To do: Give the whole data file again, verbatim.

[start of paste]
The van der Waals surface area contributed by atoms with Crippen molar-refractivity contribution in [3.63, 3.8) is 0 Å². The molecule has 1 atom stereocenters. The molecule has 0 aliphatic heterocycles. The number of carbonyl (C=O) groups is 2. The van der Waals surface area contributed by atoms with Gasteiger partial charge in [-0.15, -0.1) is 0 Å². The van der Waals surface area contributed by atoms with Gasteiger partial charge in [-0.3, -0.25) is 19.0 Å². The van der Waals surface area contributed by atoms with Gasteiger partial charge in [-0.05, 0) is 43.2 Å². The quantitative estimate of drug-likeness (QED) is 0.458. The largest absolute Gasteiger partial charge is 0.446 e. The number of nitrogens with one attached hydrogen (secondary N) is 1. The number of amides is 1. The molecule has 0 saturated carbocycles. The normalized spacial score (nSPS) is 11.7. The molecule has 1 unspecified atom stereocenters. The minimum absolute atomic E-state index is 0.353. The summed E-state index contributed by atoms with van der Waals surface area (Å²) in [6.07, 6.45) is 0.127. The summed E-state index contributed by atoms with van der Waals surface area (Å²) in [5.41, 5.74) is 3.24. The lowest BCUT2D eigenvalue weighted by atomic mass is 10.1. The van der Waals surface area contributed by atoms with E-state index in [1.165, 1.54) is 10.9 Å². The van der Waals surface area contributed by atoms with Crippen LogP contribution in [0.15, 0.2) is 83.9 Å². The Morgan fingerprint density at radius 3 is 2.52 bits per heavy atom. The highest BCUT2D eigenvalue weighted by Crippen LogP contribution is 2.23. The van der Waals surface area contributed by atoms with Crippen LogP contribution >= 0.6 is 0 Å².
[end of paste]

The van der Waals surface area contributed by atoms with Crippen molar-refractivity contribution in [3.63, 3.8) is 0 Å². The molecule has 1 atom stereocenters. The molecule has 0 aliphatic heterocycles. The number of carbonyl (C=O) groups is 2. The van der Waals surface area contributed by atoms with Gasteiger partial charge in [-0.15, -0.1) is 0 Å². The van der Waals surface area contributed by atoms with Gasteiger partial charge in [-0.3, -0.25) is 19.0 Å². The van der Waals surface area contributed by atoms with Gasteiger partial charge in [-0.05, 0) is 43.2 Å². The quantitative estimate of drug-likeness (QED) is 0.458. The largest absolute Gasteiger partial charge is 0.446 e. The number of nitrogens with one attached hydrogen (secondary N) is 1. The number of amides is 1. The molecule has 0 saturated carbocycles. The normalized spacial score (nSPS) is 11.7. The molecule has 1 unspecified atom stereocenters. The minimum absolute atomic E-state index is 0.353. The summed E-state index contributed by atoms with van der Waals surface area (Å²) in [6.07, 6.45) is 0.127. The summed E-state index contributed by atoms with van der Waals surface area (Å²) in [5.41, 5.74) is 3.24. The lowest BCUT2D eigenvalue weighted by atomic mass is 10.1. The van der Waals surface area contributed by atoms with E-state index in [1.165, 1.54) is 10.9 Å². The van der Waals surface area contributed by atoms with Crippen LogP contribution in [0.15, 0.2) is 83.9 Å². The Morgan fingerprint density at radius 3 is 2.52 bits per heavy atom. The highest BCUT2D eigenvalue weighted by Crippen LogP contribution is 2.23. The van der Waals surface area contributed by atoms with Crippen LogP contribution >= 0.6 is 0 Å².